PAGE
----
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Playing for a Cause : Dynamic Russian pianist will perform for New West Symphony benefit.

March 13, 1997|JOSEF WOODARD | SPECIAL TO THE TIMES

A few Sundays ago, the young pianist Kirill Gliadkovsky settled into the Raitt recital hall of Pepperdine University for a Russian-leaning recital. By the time the dynamic, unabashedly romantic pianist had finished the showpiece of the afternoon, Mussorgsky's original piano version of "Pictures at an Exhibition," most members of the audience appeared to be, as they say, blown away.

Gliadkovsky, on the faculty of Pepperdine while he studies for his doctorate at USC, is a Russian-born pianist of great skill, and he's not afraid to put muscle behind his well-trained fingers. No doubt, he'll do the same when he performs in a benefit concert for the New West Symphony on Wednesday night at Civic Arts Plaza's Forum Theatre, with a program that includes "Pictures at an Exhibition."

Completing the double-bill concert will be the Vista Trio, made up of violinist Franklyn D'Antonio, cellist Andrew Cook and pianist Shari Raynor. The group will perform a trio by Brahms and an arrangement of Chopin's Nocturne Opus 27, No. 1. It promises to be a strong show of chamber music for a symphonic cause.

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American Songfest: There is a strong body of American songs that have been adopted by jazz musicians and turned into the musical catalog fondly known as "standards." But the original identity of these songs, mostly as vintage show tunes, the fruits of Broadway's pre-TV era heyday, is sometimes overlooked.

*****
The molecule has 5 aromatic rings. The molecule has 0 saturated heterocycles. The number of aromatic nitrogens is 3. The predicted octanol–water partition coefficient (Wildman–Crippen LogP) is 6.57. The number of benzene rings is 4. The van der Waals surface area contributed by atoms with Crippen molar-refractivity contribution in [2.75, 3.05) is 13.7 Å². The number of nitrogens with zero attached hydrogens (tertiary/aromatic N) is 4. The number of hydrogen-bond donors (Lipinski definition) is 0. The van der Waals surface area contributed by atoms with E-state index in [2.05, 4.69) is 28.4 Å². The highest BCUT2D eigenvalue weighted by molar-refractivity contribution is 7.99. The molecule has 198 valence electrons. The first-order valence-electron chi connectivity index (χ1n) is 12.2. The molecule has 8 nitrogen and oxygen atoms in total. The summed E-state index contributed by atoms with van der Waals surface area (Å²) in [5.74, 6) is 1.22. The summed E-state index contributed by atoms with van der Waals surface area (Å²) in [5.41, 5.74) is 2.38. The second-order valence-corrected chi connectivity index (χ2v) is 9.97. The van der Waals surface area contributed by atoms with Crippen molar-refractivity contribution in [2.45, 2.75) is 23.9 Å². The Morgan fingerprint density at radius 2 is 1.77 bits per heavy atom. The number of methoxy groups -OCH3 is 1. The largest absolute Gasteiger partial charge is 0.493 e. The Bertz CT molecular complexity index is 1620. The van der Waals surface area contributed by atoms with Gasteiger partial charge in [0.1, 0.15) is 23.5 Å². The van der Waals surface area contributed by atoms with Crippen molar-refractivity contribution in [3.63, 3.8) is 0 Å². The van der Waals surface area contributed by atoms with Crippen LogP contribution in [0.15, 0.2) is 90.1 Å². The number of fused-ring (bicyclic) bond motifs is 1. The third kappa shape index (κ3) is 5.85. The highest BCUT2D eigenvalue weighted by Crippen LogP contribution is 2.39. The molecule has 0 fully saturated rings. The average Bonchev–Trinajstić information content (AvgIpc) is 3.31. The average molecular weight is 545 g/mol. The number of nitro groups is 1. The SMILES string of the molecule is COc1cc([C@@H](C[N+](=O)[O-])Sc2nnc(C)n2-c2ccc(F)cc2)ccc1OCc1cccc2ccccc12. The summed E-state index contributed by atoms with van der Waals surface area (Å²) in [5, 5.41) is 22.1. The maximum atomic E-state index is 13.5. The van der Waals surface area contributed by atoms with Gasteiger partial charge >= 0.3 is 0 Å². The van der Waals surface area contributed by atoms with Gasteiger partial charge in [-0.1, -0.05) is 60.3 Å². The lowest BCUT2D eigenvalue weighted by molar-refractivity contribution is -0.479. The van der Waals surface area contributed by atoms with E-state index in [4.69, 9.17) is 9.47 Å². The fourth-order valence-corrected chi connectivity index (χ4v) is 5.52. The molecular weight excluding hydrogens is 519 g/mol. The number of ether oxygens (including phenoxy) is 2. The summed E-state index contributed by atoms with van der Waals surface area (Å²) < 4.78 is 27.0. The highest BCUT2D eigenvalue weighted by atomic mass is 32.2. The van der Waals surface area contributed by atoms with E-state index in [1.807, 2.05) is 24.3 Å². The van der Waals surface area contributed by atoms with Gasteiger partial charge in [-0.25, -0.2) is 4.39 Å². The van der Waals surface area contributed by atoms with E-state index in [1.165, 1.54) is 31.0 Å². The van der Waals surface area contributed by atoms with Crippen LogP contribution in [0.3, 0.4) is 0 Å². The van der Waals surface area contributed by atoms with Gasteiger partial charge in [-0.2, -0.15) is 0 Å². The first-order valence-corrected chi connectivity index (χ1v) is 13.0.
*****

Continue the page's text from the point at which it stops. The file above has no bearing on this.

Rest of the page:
That pre-jazz, cabaret-ish style is the road taken by Ojai-based vocalist Anne Kerry Ford on her impressive debut CD, "In the Nest of the Moon."

Though it's a polished production, there is a strong home-grown aspect to it, right down to the title, a translation of the Chumash word "Ojai." The CD was recently released by a small, Ojai-based company, Illyria Records.

Kerry Ford, the wife of celebrated guitarist Robben Ford, has a clear, controlled voice, a warm vibrato, and no blues or identifiably jazz touches when she approaches tunes such as Kurt Weill's "Speak Low," "You Go to My Head," or "For All We Know" (the 1934 number, not the Carpenters' hit).

Although she includes Alan Chapman's 1995 tune "I Know I Am but Summer to Your Heart," Henry Mancini's "Two for the Road" from 1967, and Stephen Sondheim's 1966 tune, "I Remember," the main focus is Broadway circa the '30s and '40s.

The album was recorded at Mad Hatter in Los Angeles, with arrangements of varying density, from simple piano backing by Kerry Ford's regular collaborator and arranger, pianist Michelle Brouman, to more elaborate arrangements, featuring Jon Crosse on clarinet and drummer Tom Brechtlein (long-standing member of Robben Ford's band).

Ojai resident Roger Kellaway, the noted jazz player who also ventures into other areas of music, provides the subtle piano backing on a few tunes.

Robben Ford, who produced the album, also plays on a few tunes, with the acoustic guitar clarity that he brought to Rickie Lee Jones' "standards" project "Pop Pop" in 1991. The bass role is handled by either studio and jazz-world veteran Chuck Domanico or the fine Chris Symer, a recent emigre to Ojai who played with the Fords up at Wheeler Hot Springs last year.

For those of us steeped in jazz lore, Kerry Ford's attractive package reminds us whence the repertoire came. For the rest, it's simply a celebration of American popular song, from outside the prevailing pop mainstream. Call them old-fashioned, but these songs gain dignity with age, well-placed innuendoes and all.

BE THERE

Kirill Gliadkovsky and the Vista Trio perform Wed., 7:30 p.m., at Thousand Oaks Civic Arts Plaza's Forum Theatre. Tickets are $30. (805) 643-8646.

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